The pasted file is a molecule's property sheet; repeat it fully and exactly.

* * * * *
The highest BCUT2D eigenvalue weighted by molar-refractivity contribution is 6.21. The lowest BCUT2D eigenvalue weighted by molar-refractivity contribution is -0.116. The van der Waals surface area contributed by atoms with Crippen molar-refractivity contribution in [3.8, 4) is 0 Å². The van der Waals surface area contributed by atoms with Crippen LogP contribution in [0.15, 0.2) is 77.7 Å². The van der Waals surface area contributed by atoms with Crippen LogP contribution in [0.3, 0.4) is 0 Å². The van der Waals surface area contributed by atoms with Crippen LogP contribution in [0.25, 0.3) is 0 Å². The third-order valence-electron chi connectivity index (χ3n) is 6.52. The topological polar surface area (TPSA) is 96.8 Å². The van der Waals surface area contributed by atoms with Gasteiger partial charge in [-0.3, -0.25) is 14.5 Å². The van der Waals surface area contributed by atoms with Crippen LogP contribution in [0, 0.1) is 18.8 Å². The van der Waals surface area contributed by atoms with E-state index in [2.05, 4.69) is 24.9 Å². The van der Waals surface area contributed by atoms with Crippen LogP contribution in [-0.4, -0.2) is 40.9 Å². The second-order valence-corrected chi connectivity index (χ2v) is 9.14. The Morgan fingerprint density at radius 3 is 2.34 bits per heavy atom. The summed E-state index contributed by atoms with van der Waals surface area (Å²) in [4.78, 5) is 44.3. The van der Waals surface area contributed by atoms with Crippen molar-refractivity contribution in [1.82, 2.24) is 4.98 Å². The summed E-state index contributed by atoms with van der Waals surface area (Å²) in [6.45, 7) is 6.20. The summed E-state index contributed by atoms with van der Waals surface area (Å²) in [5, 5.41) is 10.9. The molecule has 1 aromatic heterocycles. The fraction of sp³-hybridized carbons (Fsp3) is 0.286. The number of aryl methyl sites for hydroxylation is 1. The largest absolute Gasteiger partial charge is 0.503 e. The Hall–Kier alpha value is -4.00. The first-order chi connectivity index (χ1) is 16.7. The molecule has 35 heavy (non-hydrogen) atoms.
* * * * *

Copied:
The highest BCUT2D eigenvalue weighted by molar-refractivity contribution is 6.21. The lowest BCUT2D eigenvalue weighted by molar-refractivity contribution is -0.116. The van der Waals surface area contributed by atoms with Crippen molar-refractivity contribution in [3.8, 4) is 0 Å². The van der Waals surface area contributed by atoms with Crippen LogP contribution in [0.15, 0.2) is 77.7 Å². The van der Waals surface area contributed by atoms with Crippen LogP contribution in [0.3, 0.4) is 0 Å². The van der Waals surface area contributed by atoms with Crippen LogP contribution in [0.25, 0.3) is 0 Å². The third-order valence-electron chi connectivity index (χ3n) is 6.52. The topological polar surface area (TPSA) is 96.8 Å². The van der Waals surface area contributed by atoms with Gasteiger partial charge in [-0.3, -0.25) is 14.5 Å². The van der Waals surface area contributed by atoms with Crippen LogP contribution in [0, 0.1) is 18.8 Å². The van der Waals surface area contributed by atoms with E-state index in [2.05, 4.69) is 24.9 Å². The van der Waals surface area contributed by atoms with Crippen LogP contribution in [-0.4, -0.2) is 40.9 Å². The second-order valence-corrected chi connectivity index (χ2v) is 9.14. The Morgan fingerprint density at radius 3 is 2.34 bits per heavy atom. The summed E-state index contributed by atoms with van der Waals surface area (Å²) in [4.78, 5) is 44.3. The van der Waals surface area contributed by atoms with Crippen molar-refractivity contribution in [1.82, 2.24) is 4.98 Å². The summed E-state index contributed by atoms with van der Waals surface area (Å²) in [6.45, 7) is 6.20. The summed E-state index contributed by atoms with van der Waals surface area (Å²) in [5, 5.41) is 10.9. The molecule has 1 aromatic heterocycles. The fraction of sp³-hybridized carbons (Fsp3) is 0.286. The number of aryl methyl sites for hydroxylation is 1. The largest absolute Gasteiger partial charge is 0.503 e. The Hall–Kier alpha value is -4.00. The first-order chi connectivity index (χ1) is 16.7. The molecule has 35 heavy (non-hydrogen) atoms.